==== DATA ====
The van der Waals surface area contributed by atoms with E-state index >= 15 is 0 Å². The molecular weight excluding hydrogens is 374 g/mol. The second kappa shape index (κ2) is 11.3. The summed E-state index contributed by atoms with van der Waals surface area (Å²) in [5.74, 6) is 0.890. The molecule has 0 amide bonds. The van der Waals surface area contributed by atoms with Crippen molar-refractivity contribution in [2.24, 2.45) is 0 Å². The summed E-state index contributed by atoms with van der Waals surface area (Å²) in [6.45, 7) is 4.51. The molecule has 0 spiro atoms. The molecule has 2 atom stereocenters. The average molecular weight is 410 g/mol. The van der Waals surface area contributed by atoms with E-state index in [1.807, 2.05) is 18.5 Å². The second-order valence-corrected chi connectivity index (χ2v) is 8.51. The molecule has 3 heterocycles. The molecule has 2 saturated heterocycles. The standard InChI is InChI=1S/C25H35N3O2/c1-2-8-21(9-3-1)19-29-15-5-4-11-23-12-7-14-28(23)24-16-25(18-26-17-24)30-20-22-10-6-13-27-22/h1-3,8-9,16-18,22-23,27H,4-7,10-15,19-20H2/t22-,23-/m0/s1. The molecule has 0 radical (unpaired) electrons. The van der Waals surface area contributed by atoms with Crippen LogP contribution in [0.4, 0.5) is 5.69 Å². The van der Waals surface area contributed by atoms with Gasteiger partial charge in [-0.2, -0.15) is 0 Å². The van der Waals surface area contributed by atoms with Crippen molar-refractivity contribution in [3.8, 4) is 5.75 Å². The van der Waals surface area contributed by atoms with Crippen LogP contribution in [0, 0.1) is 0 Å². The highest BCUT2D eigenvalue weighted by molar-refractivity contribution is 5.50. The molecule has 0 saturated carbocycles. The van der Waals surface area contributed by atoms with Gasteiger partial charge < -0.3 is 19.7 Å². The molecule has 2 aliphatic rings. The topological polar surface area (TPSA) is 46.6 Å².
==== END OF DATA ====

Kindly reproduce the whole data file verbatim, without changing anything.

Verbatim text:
The van der Waals surface area contributed by atoms with E-state index >= 15 is 0 Å². The molecular weight excluding hydrogens is 374 g/mol. The second kappa shape index (κ2) is 11.3. The summed E-state index contributed by atoms with van der Waals surface area (Å²) in [5.74, 6) is 0.890. The molecule has 0 amide bonds. The van der Waals surface area contributed by atoms with Crippen molar-refractivity contribution in [2.24, 2.45) is 0 Å². The summed E-state index contributed by atoms with van der Waals surface area (Å²) in [6.45, 7) is 4.51. The molecule has 0 spiro atoms. The molecule has 2 atom stereocenters. The average molecular weight is 410 g/mol. The van der Waals surface area contributed by atoms with E-state index in [1.807, 2.05) is 18.5 Å². The second-order valence-corrected chi connectivity index (χ2v) is 8.51. The molecule has 3 heterocycles. The molecule has 2 saturated heterocycles. The standard InChI is InChI=1S/C25H35N3O2/c1-2-8-21(9-3-1)19-29-15-5-4-11-23-12-7-14-28(23)24-16-25(18-26-17-24)30-20-22-10-6-13-27-22/h1-3,8-9,16-18,22-23,27H,4-7,10-15,19-20H2/t22-,23-/m0/s1. The molecule has 0 radical (unpaired) electrons. The van der Waals surface area contributed by atoms with Crippen LogP contribution in [0.4, 0.5) is 5.69 Å². The van der Waals surface area contributed by atoms with Gasteiger partial charge in [-0.2, -0.15) is 0 Å². The van der Waals surface area contributed by atoms with Crippen molar-refractivity contribution in [3.8, 4) is 5.75 Å². The van der Waals surface area contributed by atoms with Crippen LogP contribution in [0, 0.1) is 0 Å². The highest BCUT2D eigenvalue weighted by molar-refractivity contribution is 5.50. The molecule has 0 saturated carbocycles. The van der Waals surface area contributed by atoms with Gasteiger partial charge < -0.3 is 19.7 Å². The molecule has 2 aliphatic rings. The topological polar surface area (TPSA) is 46.6 Å².